In the category of ‘Vancouver being a small town’, Telford lists a review of one of her pieces,  ‘AUDC’s Season Finale at The Playhouse’, on her website. Intriguingly, the reviewer is Peter Dickinson who in addition to being the playwright with whom she has collaborated for Pi Theatre’s ‘Long Division’ is also the Director of SFU’s (Simon Fraser University’s) Institute for Performance Studies. I wonder how many more ways these two crisscross professionally? Personally and for what it’s worth, it might be a good idea for Telford (and Dickinson, if he hasn’t already done so) to make readers aware of their professional connections when there’s a review at stake.

Final comment: I’m not sure how quantum entanglement or mathematics with the pieces attributed to concepts from those fields but I’m sure anyone attempting to make the links will find themselves stimulated.

ETA April 21, 2017: I’m adding this event even though the tickets are completely subscribed. There will be a standby line the night of the event (from the Peter Wall Institute for Advanced Studies The Hidden Beauty of Mathematics event page,

02 May 2017

7:00 pm (doors open at 6:00 pm)

The Vogue Theatre

918 Granville St.

Vancouver, BC

Register

Good luck!

Poetry and the brain

It seems poetry goes deep into the brain. A Feb. 17, 2017 news item on ScienceDaily describes some blended poetry/brain research,

In 1932 T.S. Eliot famously argued, “Genuine poetry can communicate before it is understood.”

In a recent article published in the journal Frontiers in Psychology, Professor Guillaume Thierry and colleagues at Bangor University [Maine, US] have demonstrated that we do indeed appear to have an unconscious appreciation of poetic construction.

A Feb. 20, 2017 Frontiers (publications) blog posting, which despite the publication date appears to have originated the news item, provides more detail,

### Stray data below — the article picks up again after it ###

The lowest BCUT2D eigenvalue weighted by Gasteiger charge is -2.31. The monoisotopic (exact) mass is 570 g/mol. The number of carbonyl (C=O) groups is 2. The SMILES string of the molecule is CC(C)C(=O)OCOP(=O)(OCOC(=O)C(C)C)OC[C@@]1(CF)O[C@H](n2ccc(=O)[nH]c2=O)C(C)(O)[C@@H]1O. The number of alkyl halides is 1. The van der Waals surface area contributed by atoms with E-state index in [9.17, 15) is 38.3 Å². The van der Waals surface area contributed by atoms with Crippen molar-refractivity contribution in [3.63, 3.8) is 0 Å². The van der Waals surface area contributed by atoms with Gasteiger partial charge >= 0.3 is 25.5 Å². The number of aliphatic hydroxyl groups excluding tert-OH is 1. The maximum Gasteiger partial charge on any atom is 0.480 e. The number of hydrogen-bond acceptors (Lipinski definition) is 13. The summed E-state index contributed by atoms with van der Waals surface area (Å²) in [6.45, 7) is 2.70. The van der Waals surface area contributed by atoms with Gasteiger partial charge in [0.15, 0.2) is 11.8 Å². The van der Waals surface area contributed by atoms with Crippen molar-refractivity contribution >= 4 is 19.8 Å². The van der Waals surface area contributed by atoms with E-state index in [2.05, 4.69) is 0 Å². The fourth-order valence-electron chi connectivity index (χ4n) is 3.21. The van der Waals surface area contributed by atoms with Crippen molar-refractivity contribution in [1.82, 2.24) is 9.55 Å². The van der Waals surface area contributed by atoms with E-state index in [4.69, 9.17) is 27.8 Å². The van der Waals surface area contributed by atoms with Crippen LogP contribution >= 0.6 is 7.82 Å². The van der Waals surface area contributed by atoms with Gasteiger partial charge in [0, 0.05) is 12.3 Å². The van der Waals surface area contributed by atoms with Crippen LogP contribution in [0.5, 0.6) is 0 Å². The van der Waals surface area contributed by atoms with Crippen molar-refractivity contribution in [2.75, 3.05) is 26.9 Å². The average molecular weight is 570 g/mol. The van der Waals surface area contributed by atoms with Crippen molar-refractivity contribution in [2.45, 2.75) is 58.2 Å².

“Poetry,” explains Professor Thierry “is a particular type of literary expression that conveys feelings, thoughts and ideas by accentuating metric constraints, rhyme and alliteration.”

However, can we appreciate the musical sound of poetry independent of its literary meaning?

To address this question the authors created sentence sample sets that either conformed or violated poetic construction rules of Cynghanedd — a traditional form of Welsh poetry. These sentences were randomly presented to study participants; all of whom were native welsh speakers but had no prior knowledge of Cynghanedd poetic form.

Initially participants were asked to rate sentences as either “good” or “not good” depending on whether or not they found them aesthetically pleasing to the ear. The study revealed that the participants’ brains implicitly categorized Cyngahanedd-orthodox sentences as sounding “good” compared to sentences violating its construction rules.

The authors also mapped Event-Related Brain Potential (ERP) in participants a fraction of a second after they heard the final word in a poetic construction. These elegant results reveal an electrophysiological response in the brain when participants were exposed to consonantal repetition and stress patterns that are characteristic of Cynghanedd, but not when such patterns were violated.

Interestingly the positive responses from the brain to Cynghanedd were present even though participants could not explicitly tell which of the sentences were correct and which featured errors of rhythm or sound repetitions.

Professor Thierry concludes, “It is the first time that we show unconscious processing of poetic constructs by the brain, and of course, it is extremely exciting to think that one can inspire the human mind without being noticed!”

So when you read a poem, if you feel something special but you cannot really pinpoint what it is, make no mistake, your brain loves it even if you don’t really know why.

Here’s a link to and a citation for the paper,

Implicit Detection of Poetic Harmony by the Naïve Brain by Awel Vaughan-Evans, Robat Trefor, Llion Jones, Peredur Lynch, Manon W. Jones, and Guillaume Thierry. Front. Psychol., 25 November 2016 | https://doi.org/10.3389/fpsyg.2016.01859

This paper has been published in an open access. journal.

While I appreciate the enthusiasm, I think it might be better to do more research before making grand statements about poetry and the brain. For example, are they positive these native Welsh speakers had never ever encountered the poetic form being studied? Would a French or Farsi or Mandarin or Russian or … speaker respond the same way to a poem from their own poetic traditions? Is the effect cross cultural? Does a translation make a difference? Are there only certain poetic forms that create the effect?  I look forward to hearing more about this research in the years to come.

Live. Curiously. A Feb. 22, 2017 Curiosity Collider Café event in Vancouver, Canada

There’s news about the next Curiosity Collider Café event in a Feb. 14, 2017 announcement (received via email),